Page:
FreeAgent's second Hack Week winds down today, and we can't wait to see what our developers have created after a week of working away on their own projects. In the spirit of employee creativity, this week we've been talking about other companies that embrace the Hack Week ethos.
Dropbox may be a big player in the cloud market, but they haven’t forgotten their start-up roots - CEO Drew Houston has decided to hold a Hack Week every six months, seeing the event as a chance to hark back to the company’s early days when he and his co-founders coded late into the night. You can follow two Dropbox engineers on their Hack Week journey in this video.
We love Twitter’s approach to Hack Week - they’ve opened up the event to the entire company, encouraging teams to learn about each other’s work and to try new things. Twitter’s latest event featured a “Code Class,” where non-developers learned the basics of web design. The internal video promoting the class is the stuff of legend.
You’ve probably heard that Google gives their staff "20% time" - allowing them freedom to work on their own ideas during their working hours. But did you know that 3M actually pioneered this idea way back in 1948? In 1974, 3M’s 15% program helped create one of the most enduring products of the 20th Century when scientist Art Fry used his time to invent the Post-It note.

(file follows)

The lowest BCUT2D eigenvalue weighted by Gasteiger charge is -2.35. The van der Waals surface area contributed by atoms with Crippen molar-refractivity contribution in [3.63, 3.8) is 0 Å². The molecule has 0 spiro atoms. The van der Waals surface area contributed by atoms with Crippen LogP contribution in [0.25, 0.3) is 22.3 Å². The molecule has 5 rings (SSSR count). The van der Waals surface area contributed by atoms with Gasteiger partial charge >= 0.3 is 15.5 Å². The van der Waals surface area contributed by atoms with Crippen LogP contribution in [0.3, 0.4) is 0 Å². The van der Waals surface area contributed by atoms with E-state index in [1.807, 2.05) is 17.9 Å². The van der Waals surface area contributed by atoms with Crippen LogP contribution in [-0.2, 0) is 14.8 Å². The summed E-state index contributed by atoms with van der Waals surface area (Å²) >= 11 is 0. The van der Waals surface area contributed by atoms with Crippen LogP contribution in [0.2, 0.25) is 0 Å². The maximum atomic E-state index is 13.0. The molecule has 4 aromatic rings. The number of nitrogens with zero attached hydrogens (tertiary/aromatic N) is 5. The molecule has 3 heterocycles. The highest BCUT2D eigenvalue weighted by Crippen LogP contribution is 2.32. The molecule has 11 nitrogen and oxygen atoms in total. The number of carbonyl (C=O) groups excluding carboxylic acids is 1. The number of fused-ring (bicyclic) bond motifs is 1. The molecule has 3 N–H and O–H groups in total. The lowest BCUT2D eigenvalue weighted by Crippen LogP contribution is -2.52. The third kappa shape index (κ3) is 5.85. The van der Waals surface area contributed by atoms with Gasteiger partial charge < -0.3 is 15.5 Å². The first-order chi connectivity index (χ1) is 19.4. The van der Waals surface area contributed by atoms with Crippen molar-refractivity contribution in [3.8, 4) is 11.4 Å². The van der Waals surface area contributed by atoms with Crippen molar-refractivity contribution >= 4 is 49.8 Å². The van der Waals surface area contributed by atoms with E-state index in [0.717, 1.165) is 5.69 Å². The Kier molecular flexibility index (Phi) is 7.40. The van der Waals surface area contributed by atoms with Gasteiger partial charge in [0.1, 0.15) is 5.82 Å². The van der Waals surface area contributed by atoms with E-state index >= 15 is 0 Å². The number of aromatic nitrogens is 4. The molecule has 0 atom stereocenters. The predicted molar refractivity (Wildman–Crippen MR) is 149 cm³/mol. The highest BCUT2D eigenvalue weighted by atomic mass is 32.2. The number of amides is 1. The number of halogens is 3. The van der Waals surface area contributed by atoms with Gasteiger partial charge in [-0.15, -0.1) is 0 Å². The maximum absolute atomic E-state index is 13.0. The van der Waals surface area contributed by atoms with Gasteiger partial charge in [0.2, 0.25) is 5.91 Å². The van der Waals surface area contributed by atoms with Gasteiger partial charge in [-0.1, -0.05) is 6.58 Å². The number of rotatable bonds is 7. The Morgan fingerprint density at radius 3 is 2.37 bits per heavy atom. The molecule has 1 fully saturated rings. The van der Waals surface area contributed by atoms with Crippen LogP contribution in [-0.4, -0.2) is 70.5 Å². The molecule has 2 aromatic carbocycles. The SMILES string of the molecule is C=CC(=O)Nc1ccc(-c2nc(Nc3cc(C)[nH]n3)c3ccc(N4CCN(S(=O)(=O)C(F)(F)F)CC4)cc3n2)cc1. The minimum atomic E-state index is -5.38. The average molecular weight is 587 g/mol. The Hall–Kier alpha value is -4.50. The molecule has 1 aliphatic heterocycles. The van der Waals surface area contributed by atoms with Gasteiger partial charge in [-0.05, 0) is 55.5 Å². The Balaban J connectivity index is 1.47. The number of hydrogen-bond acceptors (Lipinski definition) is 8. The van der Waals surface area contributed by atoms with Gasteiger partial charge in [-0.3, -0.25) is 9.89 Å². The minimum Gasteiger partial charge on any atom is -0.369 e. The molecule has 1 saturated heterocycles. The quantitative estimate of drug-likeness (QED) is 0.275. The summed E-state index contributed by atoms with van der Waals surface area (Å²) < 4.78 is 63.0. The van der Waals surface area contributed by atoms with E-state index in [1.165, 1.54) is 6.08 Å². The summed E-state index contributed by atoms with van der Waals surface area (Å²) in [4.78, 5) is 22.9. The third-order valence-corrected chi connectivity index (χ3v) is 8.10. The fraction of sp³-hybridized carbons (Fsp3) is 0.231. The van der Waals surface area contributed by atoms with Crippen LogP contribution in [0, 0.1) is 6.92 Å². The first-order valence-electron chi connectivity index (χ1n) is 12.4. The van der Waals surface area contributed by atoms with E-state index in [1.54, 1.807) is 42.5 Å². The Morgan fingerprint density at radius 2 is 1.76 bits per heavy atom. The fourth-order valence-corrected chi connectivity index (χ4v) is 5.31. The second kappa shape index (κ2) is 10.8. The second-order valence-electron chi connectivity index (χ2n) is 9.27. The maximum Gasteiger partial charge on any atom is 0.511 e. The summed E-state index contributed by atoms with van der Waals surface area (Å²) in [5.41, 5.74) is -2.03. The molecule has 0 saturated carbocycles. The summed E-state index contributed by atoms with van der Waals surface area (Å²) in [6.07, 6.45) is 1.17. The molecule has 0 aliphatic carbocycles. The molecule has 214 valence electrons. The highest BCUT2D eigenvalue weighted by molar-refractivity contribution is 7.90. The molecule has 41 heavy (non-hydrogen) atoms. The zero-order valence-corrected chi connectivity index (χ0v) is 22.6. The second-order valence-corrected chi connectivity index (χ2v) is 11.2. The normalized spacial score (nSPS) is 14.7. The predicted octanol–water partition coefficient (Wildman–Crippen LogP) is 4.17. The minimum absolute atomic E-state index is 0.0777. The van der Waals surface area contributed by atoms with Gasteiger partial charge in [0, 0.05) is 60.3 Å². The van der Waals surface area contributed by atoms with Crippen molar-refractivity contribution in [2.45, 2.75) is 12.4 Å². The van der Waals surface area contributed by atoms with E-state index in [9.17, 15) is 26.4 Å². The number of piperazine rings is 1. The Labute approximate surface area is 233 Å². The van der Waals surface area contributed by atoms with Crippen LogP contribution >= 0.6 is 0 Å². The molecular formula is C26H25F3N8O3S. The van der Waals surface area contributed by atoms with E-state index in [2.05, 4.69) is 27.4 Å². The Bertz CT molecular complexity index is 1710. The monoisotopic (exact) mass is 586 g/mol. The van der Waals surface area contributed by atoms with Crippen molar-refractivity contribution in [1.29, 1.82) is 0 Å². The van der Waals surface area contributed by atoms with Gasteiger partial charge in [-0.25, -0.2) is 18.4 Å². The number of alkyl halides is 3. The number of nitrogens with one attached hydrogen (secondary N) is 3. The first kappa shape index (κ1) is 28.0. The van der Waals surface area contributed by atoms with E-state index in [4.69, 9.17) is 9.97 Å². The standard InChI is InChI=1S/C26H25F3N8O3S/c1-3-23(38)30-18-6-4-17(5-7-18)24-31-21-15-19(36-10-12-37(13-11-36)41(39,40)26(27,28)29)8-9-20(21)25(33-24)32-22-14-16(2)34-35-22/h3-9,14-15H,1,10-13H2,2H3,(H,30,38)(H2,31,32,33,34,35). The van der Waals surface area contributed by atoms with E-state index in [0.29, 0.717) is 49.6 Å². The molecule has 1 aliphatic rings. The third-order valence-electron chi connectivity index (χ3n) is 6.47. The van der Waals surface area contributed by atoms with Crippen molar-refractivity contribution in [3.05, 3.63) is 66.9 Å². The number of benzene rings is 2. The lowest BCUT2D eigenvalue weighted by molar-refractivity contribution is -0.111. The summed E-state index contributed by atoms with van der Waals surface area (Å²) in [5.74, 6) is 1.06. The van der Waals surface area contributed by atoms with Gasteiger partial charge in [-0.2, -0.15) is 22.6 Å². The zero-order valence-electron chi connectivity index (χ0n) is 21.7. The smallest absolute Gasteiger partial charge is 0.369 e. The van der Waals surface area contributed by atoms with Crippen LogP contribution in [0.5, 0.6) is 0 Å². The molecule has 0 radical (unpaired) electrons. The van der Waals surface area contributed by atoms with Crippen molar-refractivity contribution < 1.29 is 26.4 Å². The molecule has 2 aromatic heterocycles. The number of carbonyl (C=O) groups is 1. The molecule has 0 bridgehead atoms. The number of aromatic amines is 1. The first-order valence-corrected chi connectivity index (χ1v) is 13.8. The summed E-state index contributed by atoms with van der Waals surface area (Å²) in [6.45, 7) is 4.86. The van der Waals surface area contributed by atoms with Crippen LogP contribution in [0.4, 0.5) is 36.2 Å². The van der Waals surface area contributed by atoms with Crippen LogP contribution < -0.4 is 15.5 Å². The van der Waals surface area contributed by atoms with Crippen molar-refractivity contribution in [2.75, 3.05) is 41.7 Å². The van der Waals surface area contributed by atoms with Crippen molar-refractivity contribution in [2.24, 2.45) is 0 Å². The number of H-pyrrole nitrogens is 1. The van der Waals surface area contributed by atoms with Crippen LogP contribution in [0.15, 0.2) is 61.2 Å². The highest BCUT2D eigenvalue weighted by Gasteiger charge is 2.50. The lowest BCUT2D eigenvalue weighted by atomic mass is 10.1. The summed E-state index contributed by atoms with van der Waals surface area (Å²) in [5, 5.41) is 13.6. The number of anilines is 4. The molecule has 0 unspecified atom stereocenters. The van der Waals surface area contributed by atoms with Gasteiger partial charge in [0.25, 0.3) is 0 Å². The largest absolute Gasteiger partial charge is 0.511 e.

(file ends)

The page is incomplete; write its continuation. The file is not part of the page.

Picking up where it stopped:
Atlassian have condensed Hack Week into a single 24 hour period - or ShipIt Day. They’ve held 19 days so far and created a whopping 550 new products - but even more impressively, they’ve started to outsource these events to other companies, including Nintendo. You can even download their guide to bring a ShipIt Day to your own company.
If you're starting to like this Hack Week idea, now think about an entire company based on “hack” culture - where employees are left to work on the projects they believe are most important, and encouraged to zoom around on their wheeled desks in search of new people and ideas to work with. That's how the game company Valve operates, and they've turned out blockbuster games like Half Life and Portal using this unorthodox model. Check out their employee handbook - it's incredible.